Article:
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5 Easy to Miss Grooming Spots by FlyOnOverEq.com

5 Easy to Miss Grooming Spots

Call me vain and superficial if you want to, but I take pride in how my horse looks both at home and at horse shows. My preferences go beyond just a shiny coat… I want to see a well-turned out horse from head to toe. Sometimes it’s the little things that drive me crazy, and those tend to be what I notice the most. There are a lot of little places that can easily get neglected when you’re feeling a little bit lazy or you’ve been particularly busy, but here are my top five easy to miss grooming spots:

Easy to Miss Grooming Spots - Ears

Easy to Miss Grooming Spot #1: Inside the Ears

I’m a former Showmanship queen, and as such, I’m a fan of clean, clipped ears. I’ll also be the first to admit that if my horse isn’t a fan of getting his ears clipped, I don’t think it’s worth the fight (unless you show in Showmanship… then you must clip the ears). Regardless, I appreciate a clean ear. I trim up the outsides of my horse’s ears, but I never clip the inner ear.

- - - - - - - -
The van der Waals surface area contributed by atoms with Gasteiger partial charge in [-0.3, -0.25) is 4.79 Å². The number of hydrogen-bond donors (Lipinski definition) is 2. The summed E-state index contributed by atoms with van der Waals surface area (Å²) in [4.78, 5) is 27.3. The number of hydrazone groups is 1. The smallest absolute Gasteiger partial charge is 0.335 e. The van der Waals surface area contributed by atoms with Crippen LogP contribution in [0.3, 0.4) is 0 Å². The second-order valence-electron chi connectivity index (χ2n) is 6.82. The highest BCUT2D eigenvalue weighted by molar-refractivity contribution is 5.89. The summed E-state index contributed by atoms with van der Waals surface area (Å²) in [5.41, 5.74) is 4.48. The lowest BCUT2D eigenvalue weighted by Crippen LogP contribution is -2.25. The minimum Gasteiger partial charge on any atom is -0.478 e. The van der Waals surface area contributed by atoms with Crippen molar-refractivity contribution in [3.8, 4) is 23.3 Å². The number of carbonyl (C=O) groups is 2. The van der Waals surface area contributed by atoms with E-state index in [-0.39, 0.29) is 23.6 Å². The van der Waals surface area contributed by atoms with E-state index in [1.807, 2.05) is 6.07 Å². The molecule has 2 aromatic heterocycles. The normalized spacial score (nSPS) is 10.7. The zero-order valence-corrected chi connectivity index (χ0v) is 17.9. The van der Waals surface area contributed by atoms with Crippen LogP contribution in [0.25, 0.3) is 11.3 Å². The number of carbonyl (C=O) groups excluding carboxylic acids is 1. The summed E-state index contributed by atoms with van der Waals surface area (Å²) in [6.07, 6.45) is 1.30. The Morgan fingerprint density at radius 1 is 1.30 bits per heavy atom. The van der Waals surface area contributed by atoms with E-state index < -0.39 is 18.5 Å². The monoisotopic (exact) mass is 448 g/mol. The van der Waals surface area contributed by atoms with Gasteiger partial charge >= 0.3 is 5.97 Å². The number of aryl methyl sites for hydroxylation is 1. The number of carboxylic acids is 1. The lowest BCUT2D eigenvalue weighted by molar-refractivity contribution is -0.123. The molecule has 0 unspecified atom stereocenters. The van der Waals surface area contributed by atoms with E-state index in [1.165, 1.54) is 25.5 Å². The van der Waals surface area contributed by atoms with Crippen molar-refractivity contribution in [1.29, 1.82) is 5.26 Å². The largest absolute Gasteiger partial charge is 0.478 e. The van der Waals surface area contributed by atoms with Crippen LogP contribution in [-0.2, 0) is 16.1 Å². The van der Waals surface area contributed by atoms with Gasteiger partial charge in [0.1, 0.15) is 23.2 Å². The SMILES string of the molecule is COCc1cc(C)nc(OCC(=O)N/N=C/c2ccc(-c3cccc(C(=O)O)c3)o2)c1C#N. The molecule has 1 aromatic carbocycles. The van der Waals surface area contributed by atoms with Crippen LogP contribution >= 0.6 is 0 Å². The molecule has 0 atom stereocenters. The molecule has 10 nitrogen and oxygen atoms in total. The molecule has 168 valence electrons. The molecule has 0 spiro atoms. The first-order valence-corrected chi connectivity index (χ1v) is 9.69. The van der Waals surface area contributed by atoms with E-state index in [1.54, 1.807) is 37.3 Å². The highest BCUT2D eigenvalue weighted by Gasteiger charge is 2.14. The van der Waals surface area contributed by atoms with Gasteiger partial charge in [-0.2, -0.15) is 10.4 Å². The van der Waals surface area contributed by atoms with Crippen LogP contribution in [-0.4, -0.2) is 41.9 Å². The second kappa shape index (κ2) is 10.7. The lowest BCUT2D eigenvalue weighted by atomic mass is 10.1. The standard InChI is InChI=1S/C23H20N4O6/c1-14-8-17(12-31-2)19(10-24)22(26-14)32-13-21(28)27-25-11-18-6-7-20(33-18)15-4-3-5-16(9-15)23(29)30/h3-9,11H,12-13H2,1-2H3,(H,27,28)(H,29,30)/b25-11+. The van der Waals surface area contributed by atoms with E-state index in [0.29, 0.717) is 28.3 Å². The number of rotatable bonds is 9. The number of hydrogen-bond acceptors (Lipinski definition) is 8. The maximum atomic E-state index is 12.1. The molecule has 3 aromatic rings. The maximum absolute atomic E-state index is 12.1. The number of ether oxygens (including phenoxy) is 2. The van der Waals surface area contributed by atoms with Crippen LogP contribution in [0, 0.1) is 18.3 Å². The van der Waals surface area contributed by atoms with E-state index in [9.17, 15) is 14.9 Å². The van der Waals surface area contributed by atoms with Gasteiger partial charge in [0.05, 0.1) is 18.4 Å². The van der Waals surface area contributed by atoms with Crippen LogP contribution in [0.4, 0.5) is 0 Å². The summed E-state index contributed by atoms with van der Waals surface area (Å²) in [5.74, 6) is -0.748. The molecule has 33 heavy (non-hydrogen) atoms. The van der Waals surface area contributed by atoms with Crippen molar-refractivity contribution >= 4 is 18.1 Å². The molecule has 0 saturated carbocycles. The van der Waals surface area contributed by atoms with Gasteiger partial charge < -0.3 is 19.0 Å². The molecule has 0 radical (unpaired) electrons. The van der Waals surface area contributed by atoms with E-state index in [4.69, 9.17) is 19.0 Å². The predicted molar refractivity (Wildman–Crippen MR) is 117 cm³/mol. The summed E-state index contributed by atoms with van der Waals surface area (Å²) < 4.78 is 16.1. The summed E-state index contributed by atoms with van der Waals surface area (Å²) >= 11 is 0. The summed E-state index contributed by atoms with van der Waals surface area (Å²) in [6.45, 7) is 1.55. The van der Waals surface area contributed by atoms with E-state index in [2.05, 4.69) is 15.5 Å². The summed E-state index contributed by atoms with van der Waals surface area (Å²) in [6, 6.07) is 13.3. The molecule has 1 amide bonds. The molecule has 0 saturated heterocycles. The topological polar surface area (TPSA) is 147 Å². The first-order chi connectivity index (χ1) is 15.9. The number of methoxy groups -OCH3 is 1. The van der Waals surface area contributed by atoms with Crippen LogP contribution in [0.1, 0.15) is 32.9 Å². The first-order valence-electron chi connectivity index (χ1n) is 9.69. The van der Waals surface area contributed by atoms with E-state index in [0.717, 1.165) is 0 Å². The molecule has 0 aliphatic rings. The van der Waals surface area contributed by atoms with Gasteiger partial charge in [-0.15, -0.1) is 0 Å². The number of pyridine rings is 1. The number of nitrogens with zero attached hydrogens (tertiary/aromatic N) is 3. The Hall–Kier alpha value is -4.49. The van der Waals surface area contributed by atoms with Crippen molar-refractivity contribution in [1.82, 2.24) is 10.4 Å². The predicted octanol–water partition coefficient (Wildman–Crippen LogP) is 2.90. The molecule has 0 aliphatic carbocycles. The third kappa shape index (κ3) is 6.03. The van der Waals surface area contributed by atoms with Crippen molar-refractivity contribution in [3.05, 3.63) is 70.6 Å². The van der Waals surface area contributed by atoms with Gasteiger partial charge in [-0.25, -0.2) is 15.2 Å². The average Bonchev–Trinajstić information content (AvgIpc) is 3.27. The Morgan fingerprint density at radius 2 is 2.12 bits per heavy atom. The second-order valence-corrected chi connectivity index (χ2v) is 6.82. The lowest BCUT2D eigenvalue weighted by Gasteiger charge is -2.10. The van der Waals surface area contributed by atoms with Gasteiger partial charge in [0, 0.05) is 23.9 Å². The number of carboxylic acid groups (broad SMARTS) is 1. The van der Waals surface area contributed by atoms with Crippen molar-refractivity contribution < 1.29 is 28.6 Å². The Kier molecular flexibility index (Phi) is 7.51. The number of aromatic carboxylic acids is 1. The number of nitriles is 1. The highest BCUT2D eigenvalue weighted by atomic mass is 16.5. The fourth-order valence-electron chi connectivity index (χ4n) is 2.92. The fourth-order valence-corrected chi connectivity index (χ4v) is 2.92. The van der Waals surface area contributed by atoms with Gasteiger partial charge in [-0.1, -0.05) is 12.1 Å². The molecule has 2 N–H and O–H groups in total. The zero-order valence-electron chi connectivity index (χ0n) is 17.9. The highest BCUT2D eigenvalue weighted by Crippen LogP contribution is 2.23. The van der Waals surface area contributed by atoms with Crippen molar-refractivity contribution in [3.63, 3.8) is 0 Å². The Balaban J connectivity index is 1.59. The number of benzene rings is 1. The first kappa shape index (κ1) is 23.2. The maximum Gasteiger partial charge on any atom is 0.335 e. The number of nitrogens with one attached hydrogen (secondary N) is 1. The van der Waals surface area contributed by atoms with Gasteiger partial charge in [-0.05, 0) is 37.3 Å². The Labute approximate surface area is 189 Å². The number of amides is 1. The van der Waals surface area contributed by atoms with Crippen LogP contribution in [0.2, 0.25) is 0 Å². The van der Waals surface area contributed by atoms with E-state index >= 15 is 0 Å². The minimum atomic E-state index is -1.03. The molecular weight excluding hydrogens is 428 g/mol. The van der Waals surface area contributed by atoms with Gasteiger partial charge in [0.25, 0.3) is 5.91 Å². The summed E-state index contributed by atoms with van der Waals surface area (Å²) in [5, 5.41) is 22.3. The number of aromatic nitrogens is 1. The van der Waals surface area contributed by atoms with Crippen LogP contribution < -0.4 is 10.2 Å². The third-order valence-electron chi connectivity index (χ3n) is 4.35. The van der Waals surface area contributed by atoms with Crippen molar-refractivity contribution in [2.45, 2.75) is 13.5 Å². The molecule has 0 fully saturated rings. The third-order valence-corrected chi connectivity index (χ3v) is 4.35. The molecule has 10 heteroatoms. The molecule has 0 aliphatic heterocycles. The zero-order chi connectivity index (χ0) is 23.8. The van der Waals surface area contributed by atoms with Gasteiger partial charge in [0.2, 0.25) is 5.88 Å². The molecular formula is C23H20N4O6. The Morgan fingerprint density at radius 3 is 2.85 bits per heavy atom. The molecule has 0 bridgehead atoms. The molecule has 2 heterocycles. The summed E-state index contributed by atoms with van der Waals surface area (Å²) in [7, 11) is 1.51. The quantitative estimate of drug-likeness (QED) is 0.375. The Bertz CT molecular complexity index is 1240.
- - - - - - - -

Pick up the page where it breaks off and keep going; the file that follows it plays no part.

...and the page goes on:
But have you ever looked at those things? Especially in the summer, they get gross. I’ve seen dandruff and gooey brown gunk in horse’s ears before… which is just nasty. So please, if you can, trim those ears so tuffs of hair isn’t growing out of them, and take a small, soft curry to the insides every once in a while and brush them out. Be gentle, but please do it!

Easy to Miss Grooming Spots - Throatlatch

Easy to Miss Grooming Spot #2: Throatlatch

We all remember to brush our horse’s faces because we stare at them every day. But the underside of the face is just as important! Your horse sweats underneath his noseband and throatlatch, and those long hairs can get caught and pinch. Take 5 minutes to trim them up with some clippers and just like the inner ears, use a soft curry on the throatlatch now and then.

I had a horse that had fungus under there once because no one ever brushed it. Talk about uncomfortable!

Easy to Miss Grooming Spots - Elbow
Hair loss indicates poor skin and coat health… so bust out that curry comb!

Easy to Miss Grooming Spot #3: Elbows and Hocks

One thing that drives me crazy are dirty elbows and hocks. Especially elbows with dandruff. No really, I don’t want to see flakes of skin every time I brush my horse’s belly. So take a curry and don’t miss these spots ever again.